A year ago, my friend and colleague Colin Morley was murdered by a terrorist at the Edgware Road Underground station.
Before he was killed, he wrote to me and asked the following. I never had a chance to respond.
‘I am interested in … measuring standards. I have a lot of experience of that at Vodafone and the measurements are still rudimentary despite millions of pounds’ worth of market research. And we can measure the number and intensity of people’s network relationships. Still isn’t easy to deﬁne the human side of things.
‘Any ideas on this very welcome.’
There is no simple way to measure intangibles, and it has kept mathematicians like Chris Macrae working for years. Chris, and I, are pretty sure that brand is one of the indicators of the strength of the human side.
We know the failure of numbers and even the Dow Jones index as being inhuman. I am not even sure if they are good indicators of whether a company will be successful. It is better to develop, in my view, a scale that measures the strength of a vision, of the quality of brand research, of the effectiveness of the exposition of a brand, and the brand image.
All of these involve understanding human reactions and perceptions, and since I have done research linking them to business performance, they can be modiﬁed as a measurement of a company’s success.
One could even use those network relationships to build the model on. I used concepts from Narver and Slater to underpin my brand model; the network relationships at each stage could be measured to make a new model “more human”. How strong is the network at the time of research, for instance? Did its strength ensure more accurate research? Were more people reached? And how intense are the feelings the further out you get on the network?
This new model could indicate not just how good each stage of the brand is, but how many people the brand touches, and, therefore, how inﬂuential the organization can be. You also get a clearer idea of the organization’s business performance.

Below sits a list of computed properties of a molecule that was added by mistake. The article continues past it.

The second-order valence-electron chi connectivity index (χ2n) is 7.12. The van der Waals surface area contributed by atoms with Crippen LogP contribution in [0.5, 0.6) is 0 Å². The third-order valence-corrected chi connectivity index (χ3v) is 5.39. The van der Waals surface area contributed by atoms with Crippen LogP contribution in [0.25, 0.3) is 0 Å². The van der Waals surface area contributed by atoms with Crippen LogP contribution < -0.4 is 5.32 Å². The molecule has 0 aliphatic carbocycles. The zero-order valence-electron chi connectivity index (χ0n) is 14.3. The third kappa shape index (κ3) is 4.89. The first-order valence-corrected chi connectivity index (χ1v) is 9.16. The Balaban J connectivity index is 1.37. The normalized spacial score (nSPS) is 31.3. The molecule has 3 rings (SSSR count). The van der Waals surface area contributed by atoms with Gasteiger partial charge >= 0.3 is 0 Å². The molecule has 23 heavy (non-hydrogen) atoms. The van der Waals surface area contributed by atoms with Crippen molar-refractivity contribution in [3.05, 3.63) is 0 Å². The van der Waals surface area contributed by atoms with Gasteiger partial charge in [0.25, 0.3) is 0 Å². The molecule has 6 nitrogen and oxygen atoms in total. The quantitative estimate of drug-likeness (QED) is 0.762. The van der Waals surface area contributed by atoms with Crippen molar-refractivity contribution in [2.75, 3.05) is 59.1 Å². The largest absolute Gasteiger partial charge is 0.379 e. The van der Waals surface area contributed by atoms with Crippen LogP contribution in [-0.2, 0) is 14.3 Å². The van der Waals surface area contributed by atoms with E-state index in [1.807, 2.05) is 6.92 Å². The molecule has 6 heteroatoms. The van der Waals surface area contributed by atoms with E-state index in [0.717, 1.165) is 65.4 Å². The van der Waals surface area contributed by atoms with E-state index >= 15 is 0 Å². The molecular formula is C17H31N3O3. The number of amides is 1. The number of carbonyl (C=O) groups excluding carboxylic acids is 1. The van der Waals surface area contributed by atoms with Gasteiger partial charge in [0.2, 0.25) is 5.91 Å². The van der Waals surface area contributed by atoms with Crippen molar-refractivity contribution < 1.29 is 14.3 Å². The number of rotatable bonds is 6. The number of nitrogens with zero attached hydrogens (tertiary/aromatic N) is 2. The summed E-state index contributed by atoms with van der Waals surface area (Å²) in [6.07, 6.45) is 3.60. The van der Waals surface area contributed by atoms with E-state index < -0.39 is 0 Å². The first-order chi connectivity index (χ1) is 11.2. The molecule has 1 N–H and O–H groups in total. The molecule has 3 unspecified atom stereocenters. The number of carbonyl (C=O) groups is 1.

I may be over a year late, Colin, but I know you are up there, inspiring my answer. I hope I did your question some justice, at long last.
Although we did not get a chance to meet up at Medinge 2005, I think of you and your family today. You will be missed, because you showed us a way forward in our business lives. People may think that you did not get to see beyond July 7, 2005. I argue that you were so ahead of your time that you lived well beyond 2005 in your attitude and vision—and we will only ever catch up as we get through each year.
Read Colin’s obit in The Guardian last year, after he was conﬁrmed as one of the victims in late July 2005. Colin’s obit in The Times is here, and he was every bit the visionary the newspaper said he was.
Del.icio.us tags: brand measurement standards human network relationships branding vision Colin Morley 7-7 Posted by Jack Yan, 08:50
My respects to Colin, and symapthy and regards to all who knew him.
Thank you, Pete. When they read out some names on the BBC yesterday, his wasn’t there. Maybe the names were for one of the bombs and not the Edgware Road one.
Jack: I just wanted to pop in and say that this post is absolutely beautiful. Thank you for taking the time to do such a graceful and caring thing. - Peter
Thank you, Peter! I had wanted to reply to Colin for a long time, and July 7 seemed to be as good a day as any. He was a good man. I wish I had had more contact with him when he was alive, but he caught me at some of my most stressful moments, and I tended to delay our conversations.Post a Comment
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